Coming Soon: Native CSS Variables

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Name one feature you’d love to see in CSS. Hands up those who want variables… (I’m sure some of you are desperate for parent selectors but you’re in the minority!)

The issue stems from our need to use and repeatedly re-use the same colors and other values throughout a stylesheet. For example:

section { border-color: #334; }
h1      { color: #334; }
p       { background-color: #334; }

Maintenance is tougher than it need be. We need to remember a range of hex/RGB values and, inevitably, the finicky client or designer will decide #335 is “on-brand”. Search and replace might work, but not if you’ve used #333344 in some places or rgb(21,21,2c) in others.

CSS variables solve the problem. You define #334 as a single named variable and use it throughout your code. It’s usually the first feature implemented in CSS pre-compilers. For example, in LESS:

@mycolor: #334;
section { border-color: @mycolor; }
h1      { color: @mycolor; }
p       { background-color: @mycolor; }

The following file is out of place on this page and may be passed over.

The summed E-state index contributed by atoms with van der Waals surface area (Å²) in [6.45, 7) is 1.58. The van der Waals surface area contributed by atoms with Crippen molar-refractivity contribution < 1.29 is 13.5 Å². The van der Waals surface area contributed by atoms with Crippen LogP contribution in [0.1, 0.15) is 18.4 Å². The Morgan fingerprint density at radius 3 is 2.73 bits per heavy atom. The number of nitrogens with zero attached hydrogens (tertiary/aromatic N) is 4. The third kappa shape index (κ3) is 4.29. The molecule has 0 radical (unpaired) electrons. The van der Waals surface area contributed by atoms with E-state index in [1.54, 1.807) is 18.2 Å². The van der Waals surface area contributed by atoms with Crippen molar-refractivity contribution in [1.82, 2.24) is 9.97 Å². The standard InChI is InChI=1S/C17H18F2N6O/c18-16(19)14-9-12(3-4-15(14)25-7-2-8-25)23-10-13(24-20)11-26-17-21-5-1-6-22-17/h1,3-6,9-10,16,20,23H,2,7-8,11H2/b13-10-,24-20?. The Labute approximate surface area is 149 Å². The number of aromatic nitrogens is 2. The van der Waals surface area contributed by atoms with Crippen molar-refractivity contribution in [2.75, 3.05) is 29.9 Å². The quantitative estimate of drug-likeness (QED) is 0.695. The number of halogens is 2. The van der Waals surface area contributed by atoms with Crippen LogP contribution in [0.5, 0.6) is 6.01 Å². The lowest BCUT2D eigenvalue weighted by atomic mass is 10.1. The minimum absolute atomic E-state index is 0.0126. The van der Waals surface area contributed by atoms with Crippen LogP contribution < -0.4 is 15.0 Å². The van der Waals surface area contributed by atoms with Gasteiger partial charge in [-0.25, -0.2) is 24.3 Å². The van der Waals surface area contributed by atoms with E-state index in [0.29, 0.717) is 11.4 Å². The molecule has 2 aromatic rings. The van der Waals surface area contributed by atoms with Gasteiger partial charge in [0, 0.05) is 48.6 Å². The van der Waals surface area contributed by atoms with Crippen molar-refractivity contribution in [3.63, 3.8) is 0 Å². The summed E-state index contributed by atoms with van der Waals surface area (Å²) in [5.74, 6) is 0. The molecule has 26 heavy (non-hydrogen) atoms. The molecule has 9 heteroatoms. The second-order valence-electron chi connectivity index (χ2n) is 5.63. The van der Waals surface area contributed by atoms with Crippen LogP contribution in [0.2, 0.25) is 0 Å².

or Sass

$mycolor: #334;
section { border-color: $mycolor; }
h1      { color: $mycolor; }
p       { background-color: $mycolor; }

Fortunately, native CSS variables will arrive soon. There’s a draft W3C specification at which reveals how we may be writing CSS code when vendors begin to implement support.

According to the document, any property name starting with the ‘var-‘ prefix is a variable property. For example:

  var-mycolor: #334;
section { border-color: var(mycolor); }
h1      { color: var(mycolor); }
p       { background-color: var(mycolor); }

Perhaps that’s not as concise as LESS/Sass, but it’s a big step forward which will ease the maintenance issues we’ve all encountered.

It’s an exciting development but don’t hold your breath. There’s no guarantee it will be adopted by all vendors and, even if they do, the feature does not appear to be backward-compatible with older browsers. Our great grand-children will love it, though.

Craig BucklerCraig Buckler
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Craig is a freelance UK web consultant who built his first page for IE2.0 in 1995. Since that time he's been advocating standards, accessibility, and best-practice HTML5 techniques. He's created enterprise specifications, websites and online applications for companies and organisations including the UK Parliament, the European Parliament, the Department of Energy & Climate Change, Microsoft, and more. He's written more than 1,000 articles for SitePoint and you can find him @craigbuckler.

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